In this 2012 Slamdance Audience Award winner, three high schoolers decide to head to the inner city to live out the plot of The Catcher in the Rye ... except none of them has read the book. Young director Andrew Edison grew up in Houston and currently hails from Austin.
  • Cinema Six
    Filmed last year in Lockhart, this film is a narrative about three friends who work at a small-town movie theater. This film features an Austin-heavy cast and crew. Jenn and Jette visited the set in 2011 when the film was called A Splice of Life.
  • Comic-Con Episode IV: A Fan's Hope (Jette's review)
    This look at San Diego Comic-Con was directed by Morgan Spurlock (Supersize Me) and screened at Fantastic Fest 2011. The documentary features and was produced by Austin's own Harry Knowles (Mike's interview).
  • Gayby
    Jonathan Lisecki's  film is a downright hilarious take on the "let's have a baby" film genre. Straight thirtysomething gal Jenn asks her gay BFF Matt to help her make a baby. When I saw this one at SXSW, I laughed often and loudly. Although the film was shot in Brooklyn, DP Clay Liford is from Austin, as is the artist who created the comic-book art. (Jenn's interview)
  • Girl Model (Jenn's review)
    A behind-the-scenes look at the world of modeling scout Ashley and the girl she discovers in Siberia, this documentary was directed by former Texan David Redmon and Ashley Sabin. In Jenn's review, she says, "What's truly disturbing is Ashley seems to be the only one involved on the business side with any recognition of the hypocrisy she's spouting. The only clear thing is that that once the girls sign a contract, they are all but completely powerless." (Jenn's interview)

Dallas IFF's First Film Announcement is Texas-Heavy


Dallas IFFThe Dallas International Film Festival has announced 15 of the films in its 2012 lineup, and not only does Texas make a great showing, but Austin is well represented. I'm hoping to attend the festival this year, the selections look so good so far. Some notable non-Texas films include Lawrence Kasdan's Darling Companion, which has former Austinite Mark Duplass in the cast; The Brooklyn Brothers Beat the Best, the directorial debut of actor Ryan O'Nan (The Dry Land), and Takashi Shimizu's Tormented.

Cinema Six, the latest feature from filmmakers Mark Potts and Cole Selix (S&M Lawn Care), will have its world premiere at the festival, which takes place from April 12-22 (corrected from original text). Jenn and I visited the set in Lockhart last year (when the movie was called A Splice of Life). The filmmakers aren't from Austin, but many of their cast and crew are: producer Kelly Williams, Director of Photography Clay Liford, editor Don Swaynos, and actors John Merriman, Shannon McCormick, Chris Doubek, Kerri Lendo and Byron Brown, among many others. Barry Corbin, who will be honored at the Texas Film Hall of Fame Awards next month, has a cameo. Film Threat premiered the trailer today, which I've embedded with other trailers at the bottom of this article.

A couple of Austin-connected films that have played Austin fests will be at DIFF, in case you missed them. Local actor Jonny Mars' documentary America's Parking Lot, which premieres at SXSW, will make its way to Dallas -- appropriately, since it's about die-hard Dallas Cowboys fans. Austin Film Festival 2011 selection Sironia (Jenn's review), about a musician whose life changes as he moves from L.A. to the title town (which is really Waco), will also screen at DIFF. Filmmaker Brandon Dickerson made the move from California to Texas himself and now lives in Austin.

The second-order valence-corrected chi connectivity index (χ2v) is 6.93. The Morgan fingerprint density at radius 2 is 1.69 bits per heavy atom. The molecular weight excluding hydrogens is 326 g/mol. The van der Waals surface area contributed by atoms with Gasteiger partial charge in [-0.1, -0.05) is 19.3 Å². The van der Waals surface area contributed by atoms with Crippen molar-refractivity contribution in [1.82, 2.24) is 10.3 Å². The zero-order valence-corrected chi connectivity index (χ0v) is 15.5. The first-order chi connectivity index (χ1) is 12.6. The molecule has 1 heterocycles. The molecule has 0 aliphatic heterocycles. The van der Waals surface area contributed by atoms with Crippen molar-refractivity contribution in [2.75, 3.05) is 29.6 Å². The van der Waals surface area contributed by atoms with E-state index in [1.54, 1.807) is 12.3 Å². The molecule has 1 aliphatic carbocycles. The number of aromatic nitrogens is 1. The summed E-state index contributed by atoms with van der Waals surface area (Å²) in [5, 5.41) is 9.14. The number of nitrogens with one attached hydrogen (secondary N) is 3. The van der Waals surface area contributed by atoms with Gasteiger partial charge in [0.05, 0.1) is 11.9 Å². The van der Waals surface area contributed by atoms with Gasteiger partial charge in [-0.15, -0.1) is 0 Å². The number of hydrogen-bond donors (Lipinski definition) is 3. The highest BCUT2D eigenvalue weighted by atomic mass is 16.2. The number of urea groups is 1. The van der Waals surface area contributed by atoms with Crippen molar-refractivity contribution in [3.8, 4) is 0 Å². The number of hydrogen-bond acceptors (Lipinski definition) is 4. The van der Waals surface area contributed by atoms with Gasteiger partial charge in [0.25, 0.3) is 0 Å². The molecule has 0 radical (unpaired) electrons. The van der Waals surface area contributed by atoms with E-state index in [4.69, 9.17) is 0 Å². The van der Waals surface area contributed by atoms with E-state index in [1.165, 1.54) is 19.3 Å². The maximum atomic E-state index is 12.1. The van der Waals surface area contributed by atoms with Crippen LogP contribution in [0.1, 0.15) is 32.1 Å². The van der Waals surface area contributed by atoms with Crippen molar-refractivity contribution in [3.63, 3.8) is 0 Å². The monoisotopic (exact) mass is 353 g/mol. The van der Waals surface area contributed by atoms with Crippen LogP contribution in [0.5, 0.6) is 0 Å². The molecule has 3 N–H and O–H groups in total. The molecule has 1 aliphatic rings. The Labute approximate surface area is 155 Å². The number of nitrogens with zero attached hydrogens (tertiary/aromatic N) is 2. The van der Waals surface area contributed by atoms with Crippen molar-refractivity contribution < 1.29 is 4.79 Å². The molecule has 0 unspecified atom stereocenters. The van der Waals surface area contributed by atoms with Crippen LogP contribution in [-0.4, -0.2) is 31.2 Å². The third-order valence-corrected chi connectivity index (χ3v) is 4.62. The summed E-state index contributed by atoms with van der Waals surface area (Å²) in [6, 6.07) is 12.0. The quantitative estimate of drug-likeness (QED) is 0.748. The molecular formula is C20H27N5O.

But wait, there's more. Bindlestiffs, which won an audience award at Slamdance this year, is from Houston filmmaker Andrew Edison, who started working on the movie in high school and is now a student at NYU. The comedy is about high-school boys, suspended from school, naively trying to be bad in the big city. Film Slate has a great summary and interview with Edison. The movie will be a midnight selection at DIFF.

LSIFF: Catch Local Favorites in Fort Worth This Weekend


Five Time Champion

If you're looking to combine movies and a road trip this weekend, you couldn't do better than head to Fort Worth for the fifth annual Lone Star International Film Festival. The fest kicks off Wednesday night with The Descendants, Alexander Payne's latest movie starring George Clooney (and Austin actor Nick Krause), which recently played Austin Film Festival. The festival runs through Sunday night, November 13.

Austin film-fest regulars might recognize a fair number of titles in the LSIFF lineup. In fact, this is a great way to catch up on selections you missed at AFF and SXSW this year. In addition, the lineup includes a few features that have yet to play Austin, like Rampart, Collaborator, and the Jet Li film Ocean Heaven. One of LSIFF's programmers for 2011 is Austin producer Kelly Williams, who also programmed the excellent Texas Independents category at AFF last month.

Here's a list of movies with Austin or Texas ties that will screen at LSIFF next weekend. I admit when I started this article I expected to list a half-dozen films; to end up with so many is pretty amazing. And I'm not even counting non-Texas films that played local fests, such as The Innkeepers, Butter, The Artist and Shame.